Tuesday, June 20, 2000
Court decision met with disappointment
SANTA FE, Texas -- The Supreme Court has spoken, but that
doesn't necessarily mean there won't be any prayers anymore before
football games at Santa Fe High.
In a 6-3 ruling Monday, the court barred school officials in
this Houston suburb of 10,000 from letting students lead stadium
crowds in prayer before games.
However, school board member Robin Clayton warned that the
mostly Baptist district cannot control what students or others say
on their own.
"Spontaneous things happen, don't they?" Clayton said at a
The high court said the school improperly sponsored religion by
allowing the student body to elect someone to give an invocation
before football games.
School board members said they do not yet know what kind of
rules will be adopted in place of the old ones.
"We got a very disappointing, disturbing and disillusioning
answer from the Supreme Court this morning," said John Couch II,
president of the Santa Fe school system for the past two years.
This spring, the invocation was delivered by Marian Ward,
daughter of the Rev. Bob Ward, a Southern Baptist minister. She was
attending a church camp and unavailable for comment Monday, he
During Marian Ward's speech, graduate Amanda Bruce sat in silent
protest. She said Monday she believes the school district will find
a way to work prayer into football games in spite of the Supreme
"Every self-righteous person around here wants" prayer, said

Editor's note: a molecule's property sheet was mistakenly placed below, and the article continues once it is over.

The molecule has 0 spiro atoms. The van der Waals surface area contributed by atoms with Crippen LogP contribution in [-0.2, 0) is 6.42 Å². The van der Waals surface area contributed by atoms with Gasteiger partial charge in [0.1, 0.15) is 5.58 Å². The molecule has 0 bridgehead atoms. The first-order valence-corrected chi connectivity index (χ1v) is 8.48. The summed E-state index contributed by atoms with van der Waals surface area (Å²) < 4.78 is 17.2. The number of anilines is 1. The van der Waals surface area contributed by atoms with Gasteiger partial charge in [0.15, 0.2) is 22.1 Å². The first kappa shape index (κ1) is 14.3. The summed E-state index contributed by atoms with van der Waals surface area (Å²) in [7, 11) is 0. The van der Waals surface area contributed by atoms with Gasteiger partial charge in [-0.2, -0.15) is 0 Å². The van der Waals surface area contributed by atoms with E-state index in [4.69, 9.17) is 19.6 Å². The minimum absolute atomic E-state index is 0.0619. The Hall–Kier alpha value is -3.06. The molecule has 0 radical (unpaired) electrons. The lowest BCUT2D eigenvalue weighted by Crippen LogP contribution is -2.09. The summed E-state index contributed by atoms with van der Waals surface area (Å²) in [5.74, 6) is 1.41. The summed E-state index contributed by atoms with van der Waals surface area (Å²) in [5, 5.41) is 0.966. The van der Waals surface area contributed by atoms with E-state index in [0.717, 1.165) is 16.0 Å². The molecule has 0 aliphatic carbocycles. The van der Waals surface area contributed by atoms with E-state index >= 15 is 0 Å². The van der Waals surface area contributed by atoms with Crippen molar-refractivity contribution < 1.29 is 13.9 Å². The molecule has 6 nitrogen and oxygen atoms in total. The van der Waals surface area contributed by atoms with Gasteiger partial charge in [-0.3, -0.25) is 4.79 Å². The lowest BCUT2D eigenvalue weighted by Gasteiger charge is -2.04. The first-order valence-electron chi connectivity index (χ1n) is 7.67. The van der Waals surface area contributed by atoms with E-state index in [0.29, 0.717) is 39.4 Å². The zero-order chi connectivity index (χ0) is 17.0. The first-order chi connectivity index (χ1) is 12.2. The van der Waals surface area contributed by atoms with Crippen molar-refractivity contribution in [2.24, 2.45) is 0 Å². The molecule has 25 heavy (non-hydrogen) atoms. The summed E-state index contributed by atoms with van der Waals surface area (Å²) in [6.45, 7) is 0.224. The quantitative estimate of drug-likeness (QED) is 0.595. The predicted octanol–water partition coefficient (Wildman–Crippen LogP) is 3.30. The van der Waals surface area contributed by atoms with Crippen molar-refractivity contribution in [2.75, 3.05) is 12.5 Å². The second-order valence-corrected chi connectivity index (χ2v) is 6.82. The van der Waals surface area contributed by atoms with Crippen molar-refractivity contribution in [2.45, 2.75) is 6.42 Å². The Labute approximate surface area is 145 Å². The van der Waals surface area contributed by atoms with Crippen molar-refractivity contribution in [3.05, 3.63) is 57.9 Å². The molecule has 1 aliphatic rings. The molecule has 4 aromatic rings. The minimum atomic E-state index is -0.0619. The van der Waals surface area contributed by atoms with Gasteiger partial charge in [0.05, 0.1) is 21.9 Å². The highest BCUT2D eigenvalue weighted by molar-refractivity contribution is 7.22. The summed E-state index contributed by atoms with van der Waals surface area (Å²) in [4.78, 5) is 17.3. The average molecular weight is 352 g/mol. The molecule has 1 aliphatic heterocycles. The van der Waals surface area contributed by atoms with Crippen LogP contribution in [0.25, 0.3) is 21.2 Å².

Bruce, a Catholic.
The lawsuit that led to the Supreme Court decision was filed by
two women -- one Catholic and one Mormon -- whose identities were
sealed by the courts. Both still have children in the district and
were elated by the decision, said friend Debbie Mason.
"Thank God, thank God," said Mason, a Baptist who has put four
children through the district. "This time it was football games,
next it could have been the classroom. It is a slippery slope. This
school district knew what it was doing and kept pushing and
Three of the seven board members attended the news conference at
the school administration building.
Asked about recent allegations that a Jewish middle school
student was harassed, they denied that there is any climate of
exclusion in the district, which is predominantly white, Hispanic
Superintendent Richard Ownby noted that the middle school has
taken field trips to Holocaust Museum Houston, and that "The Diary
of Anne Frank" is part of the curriculum.
At his business across the street from the news conference,
Kenneth Jacob was disappointed by the high court's ruling.
"You walk down the school hallway any day and you'll hear the
Lord's name taken in vain, but you can't pray," Jacob said. "When
you take God out of anything, you put the devil in his place."